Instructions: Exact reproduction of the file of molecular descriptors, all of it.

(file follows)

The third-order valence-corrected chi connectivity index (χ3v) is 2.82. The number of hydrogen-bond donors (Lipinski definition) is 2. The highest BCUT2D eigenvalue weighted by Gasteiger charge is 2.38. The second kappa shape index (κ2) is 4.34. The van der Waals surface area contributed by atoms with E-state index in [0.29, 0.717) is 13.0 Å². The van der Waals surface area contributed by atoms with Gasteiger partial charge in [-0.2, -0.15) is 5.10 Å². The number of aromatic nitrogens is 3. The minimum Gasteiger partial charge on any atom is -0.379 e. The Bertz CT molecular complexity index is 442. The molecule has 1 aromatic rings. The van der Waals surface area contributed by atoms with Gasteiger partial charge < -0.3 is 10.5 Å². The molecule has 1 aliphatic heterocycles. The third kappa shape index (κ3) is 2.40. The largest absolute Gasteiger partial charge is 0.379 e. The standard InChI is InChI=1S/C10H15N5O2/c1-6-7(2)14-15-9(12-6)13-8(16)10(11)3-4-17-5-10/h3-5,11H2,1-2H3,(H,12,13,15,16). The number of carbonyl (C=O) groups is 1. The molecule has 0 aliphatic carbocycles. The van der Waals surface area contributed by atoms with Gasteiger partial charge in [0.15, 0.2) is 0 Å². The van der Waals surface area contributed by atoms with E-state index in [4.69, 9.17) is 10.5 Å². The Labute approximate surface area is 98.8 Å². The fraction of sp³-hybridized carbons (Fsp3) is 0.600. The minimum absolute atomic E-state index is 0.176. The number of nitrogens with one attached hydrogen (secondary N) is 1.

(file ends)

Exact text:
The third-order valence-corrected chi connectivity index (χ3v) is 2.82. The number of hydrogen-bond donors (Lipinski definition) is 2. The highest BCUT2D eigenvalue weighted by Gasteiger charge is 2.38. The second kappa shape index (κ2) is 4.34. The van der Waals surface area contributed by atoms with E-state index in [0.29, 0.717) is 13.0 Å². The van der Waals surface area contributed by atoms with Gasteiger partial charge in [-0.2, -0.15) is 5.10 Å². The number of aromatic nitrogens is 3. The minimum Gasteiger partial charge on any atom is -0.379 e. The Bertz CT molecular complexity index is 442. The molecule has 1 aromatic rings. The van der Waals surface area contributed by atoms with Gasteiger partial charge < -0.3 is 10.5 Å². The molecule has 1 aliphatic heterocycles. The third kappa shape index (κ3) is 2.40. The largest absolute Gasteiger partial charge is 0.379 e. The standard InChI is InChI=1S/C10H15N5O2/c1-6-7(2)14-15-9(12-6)13-8(16)10(11)3-4-17-5-10/h3-5,11H2,1-2H3,(H,12,13,15,16). The number of carbonyl (C=O) groups is 1. The molecule has 0 aliphatic carbocycles. The van der Waals surface area contributed by atoms with Gasteiger partial charge in [0.15, 0.2) is 0 Å². The van der Waals surface area contributed by atoms with E-state index in [4.69, 9.17) is 10.5 Å². The Labute approximate surface area is 98.8 Å². The fraction of sp³-hybridized carbons (Fsp3) is 0.600. The minimum absolute atomic E-state index is 0.176. The number of nitrogens with one attached hydrogen (secondary N) is 1.